Piss off, science! Intelligent people more likely to swear, study finds

Intelligent people are more likely to swear, a study has found. It’s the news that every foul-mouthed person has been waiting for – the opportunity to excuse your potty mouth as one of the side-effects of being smart.

Researchers at the University of Rochester quizzed 1,000 people about 400 typical behaviours, and discovered a strong like between intelligence and swearing. During the study, all participants were asked to state how often they performed 400 behaviours, and how often.

Those with higher intellects were found to be more likely to curse, eat spicy breakfasts, and walk around the house naked. Extroverts, as you’d probably expect, like to drive cars faster than 75mph, gamble, tell dirty jokes, and drink a lot.

The study explored the complexity surrounding each different personality type, and the array of behaviours associated with each one. Its findings were published in the Personality and Individual Difference journal.

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(Pictured: Illustration used in the original article by The Independent. Yes, really.)

Another study previously found that people who can name the most swear words in a minute tend to score higher on IQ tests.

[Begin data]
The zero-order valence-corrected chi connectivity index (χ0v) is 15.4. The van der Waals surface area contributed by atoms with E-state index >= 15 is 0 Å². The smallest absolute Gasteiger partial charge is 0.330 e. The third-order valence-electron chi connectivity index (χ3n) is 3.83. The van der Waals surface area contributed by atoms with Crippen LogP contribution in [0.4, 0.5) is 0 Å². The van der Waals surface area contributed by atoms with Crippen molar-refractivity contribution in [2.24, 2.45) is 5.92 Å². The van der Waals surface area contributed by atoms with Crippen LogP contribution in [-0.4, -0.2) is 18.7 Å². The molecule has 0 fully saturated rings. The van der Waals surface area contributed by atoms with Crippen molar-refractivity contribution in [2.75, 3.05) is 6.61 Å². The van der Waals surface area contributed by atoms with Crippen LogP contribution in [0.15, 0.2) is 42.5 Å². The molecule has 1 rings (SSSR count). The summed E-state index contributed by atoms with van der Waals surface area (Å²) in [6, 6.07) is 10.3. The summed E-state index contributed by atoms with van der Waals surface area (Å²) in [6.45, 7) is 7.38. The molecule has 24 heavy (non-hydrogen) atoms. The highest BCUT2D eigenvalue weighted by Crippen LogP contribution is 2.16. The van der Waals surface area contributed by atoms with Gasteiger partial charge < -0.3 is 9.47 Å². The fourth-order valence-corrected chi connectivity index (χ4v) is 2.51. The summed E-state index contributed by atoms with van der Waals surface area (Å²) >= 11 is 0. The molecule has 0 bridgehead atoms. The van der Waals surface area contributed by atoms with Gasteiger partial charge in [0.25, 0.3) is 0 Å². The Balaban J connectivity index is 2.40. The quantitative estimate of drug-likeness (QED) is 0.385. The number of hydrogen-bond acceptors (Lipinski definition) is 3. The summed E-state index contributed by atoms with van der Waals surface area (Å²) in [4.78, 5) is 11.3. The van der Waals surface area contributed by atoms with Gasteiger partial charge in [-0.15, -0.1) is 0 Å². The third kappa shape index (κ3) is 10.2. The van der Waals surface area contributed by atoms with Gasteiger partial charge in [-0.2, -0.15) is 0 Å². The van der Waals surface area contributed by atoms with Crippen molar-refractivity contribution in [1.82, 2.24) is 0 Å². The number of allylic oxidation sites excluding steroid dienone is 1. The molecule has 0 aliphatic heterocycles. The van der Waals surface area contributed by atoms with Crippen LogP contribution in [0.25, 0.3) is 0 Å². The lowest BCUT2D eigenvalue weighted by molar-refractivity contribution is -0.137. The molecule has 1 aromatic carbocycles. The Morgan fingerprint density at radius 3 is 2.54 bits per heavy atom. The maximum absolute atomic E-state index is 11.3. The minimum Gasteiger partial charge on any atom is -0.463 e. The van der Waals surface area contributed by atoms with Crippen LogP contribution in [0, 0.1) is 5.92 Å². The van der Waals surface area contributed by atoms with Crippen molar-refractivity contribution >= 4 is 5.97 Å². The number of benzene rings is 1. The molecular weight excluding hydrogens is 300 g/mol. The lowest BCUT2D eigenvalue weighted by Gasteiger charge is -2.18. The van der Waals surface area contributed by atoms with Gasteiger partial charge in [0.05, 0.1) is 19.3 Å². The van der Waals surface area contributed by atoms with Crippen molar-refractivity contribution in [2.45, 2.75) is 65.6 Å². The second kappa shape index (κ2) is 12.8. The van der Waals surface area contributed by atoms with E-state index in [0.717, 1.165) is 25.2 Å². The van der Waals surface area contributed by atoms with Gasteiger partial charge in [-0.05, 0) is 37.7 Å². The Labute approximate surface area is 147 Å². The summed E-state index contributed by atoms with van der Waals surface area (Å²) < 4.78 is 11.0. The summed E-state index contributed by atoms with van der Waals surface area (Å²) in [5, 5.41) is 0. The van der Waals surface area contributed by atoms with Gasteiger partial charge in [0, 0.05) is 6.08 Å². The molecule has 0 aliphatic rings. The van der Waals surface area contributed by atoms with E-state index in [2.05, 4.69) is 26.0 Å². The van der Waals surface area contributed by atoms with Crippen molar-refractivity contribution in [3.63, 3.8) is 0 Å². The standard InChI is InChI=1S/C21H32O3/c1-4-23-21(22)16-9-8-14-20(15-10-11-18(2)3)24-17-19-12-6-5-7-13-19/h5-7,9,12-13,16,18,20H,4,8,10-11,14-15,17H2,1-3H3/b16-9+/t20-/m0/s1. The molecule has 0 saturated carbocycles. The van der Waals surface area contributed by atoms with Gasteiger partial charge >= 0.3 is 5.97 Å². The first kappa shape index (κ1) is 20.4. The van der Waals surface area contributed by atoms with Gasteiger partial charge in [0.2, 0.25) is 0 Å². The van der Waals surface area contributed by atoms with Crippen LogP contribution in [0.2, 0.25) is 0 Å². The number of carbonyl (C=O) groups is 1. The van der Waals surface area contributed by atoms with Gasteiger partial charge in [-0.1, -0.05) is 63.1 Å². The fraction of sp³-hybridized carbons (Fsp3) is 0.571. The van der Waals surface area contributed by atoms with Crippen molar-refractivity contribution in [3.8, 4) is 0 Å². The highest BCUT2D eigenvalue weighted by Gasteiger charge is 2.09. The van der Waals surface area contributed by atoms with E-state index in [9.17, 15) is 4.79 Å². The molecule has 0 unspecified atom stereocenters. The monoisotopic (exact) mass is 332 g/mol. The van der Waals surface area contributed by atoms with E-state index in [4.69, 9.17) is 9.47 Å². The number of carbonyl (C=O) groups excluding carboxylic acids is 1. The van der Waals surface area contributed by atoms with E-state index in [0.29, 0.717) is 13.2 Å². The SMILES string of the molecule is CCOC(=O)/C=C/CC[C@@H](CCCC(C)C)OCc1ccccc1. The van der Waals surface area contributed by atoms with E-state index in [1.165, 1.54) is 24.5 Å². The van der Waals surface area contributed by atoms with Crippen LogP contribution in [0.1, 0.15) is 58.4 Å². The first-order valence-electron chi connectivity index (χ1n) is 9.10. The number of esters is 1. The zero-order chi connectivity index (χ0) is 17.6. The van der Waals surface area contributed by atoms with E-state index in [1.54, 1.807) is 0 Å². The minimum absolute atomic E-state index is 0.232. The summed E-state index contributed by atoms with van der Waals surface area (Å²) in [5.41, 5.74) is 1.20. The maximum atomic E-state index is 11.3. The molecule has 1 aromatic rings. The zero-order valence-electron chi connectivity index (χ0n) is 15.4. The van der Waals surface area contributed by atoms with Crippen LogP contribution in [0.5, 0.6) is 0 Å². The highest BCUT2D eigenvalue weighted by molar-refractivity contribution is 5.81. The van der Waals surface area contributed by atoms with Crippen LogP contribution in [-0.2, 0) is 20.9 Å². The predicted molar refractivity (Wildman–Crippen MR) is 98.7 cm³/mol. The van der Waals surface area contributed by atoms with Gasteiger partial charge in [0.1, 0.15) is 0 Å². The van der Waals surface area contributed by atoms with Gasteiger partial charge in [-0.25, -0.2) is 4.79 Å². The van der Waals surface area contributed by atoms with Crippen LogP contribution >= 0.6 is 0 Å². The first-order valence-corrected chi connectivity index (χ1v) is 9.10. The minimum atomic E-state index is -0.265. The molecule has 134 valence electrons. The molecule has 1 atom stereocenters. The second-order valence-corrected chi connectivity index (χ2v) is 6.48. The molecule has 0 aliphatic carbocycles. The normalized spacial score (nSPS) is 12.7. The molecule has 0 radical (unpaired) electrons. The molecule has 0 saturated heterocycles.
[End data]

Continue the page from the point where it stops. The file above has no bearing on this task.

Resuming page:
Rather than being the sign of someone with a limited vocabulary, the study – published in the Language Science journal back in November 2015 – found that swearing proficiency was a sign of rhetorical strength.

Another benefit of swearing is that it acts as a natural pain relief. Psychologists from the University of Keele conducted tests in which some participants were asked to swear before either doing an intense session on an exercise bike or squeezing a device that measures hand grip strength.

In both situations, they found that swearing rudely resulted in significant improvements in performance compared with uttering ‘neutral’ words. Team leader Dr Richard Stephens said: “We know from our earlier research that swearing makes people more able to tolerate pain.

“A possible reason for this is that it stimulates the body’s sympathetic nervous system – that’s the system that makes your heart pound when you are in danger.”

Source: The Independent

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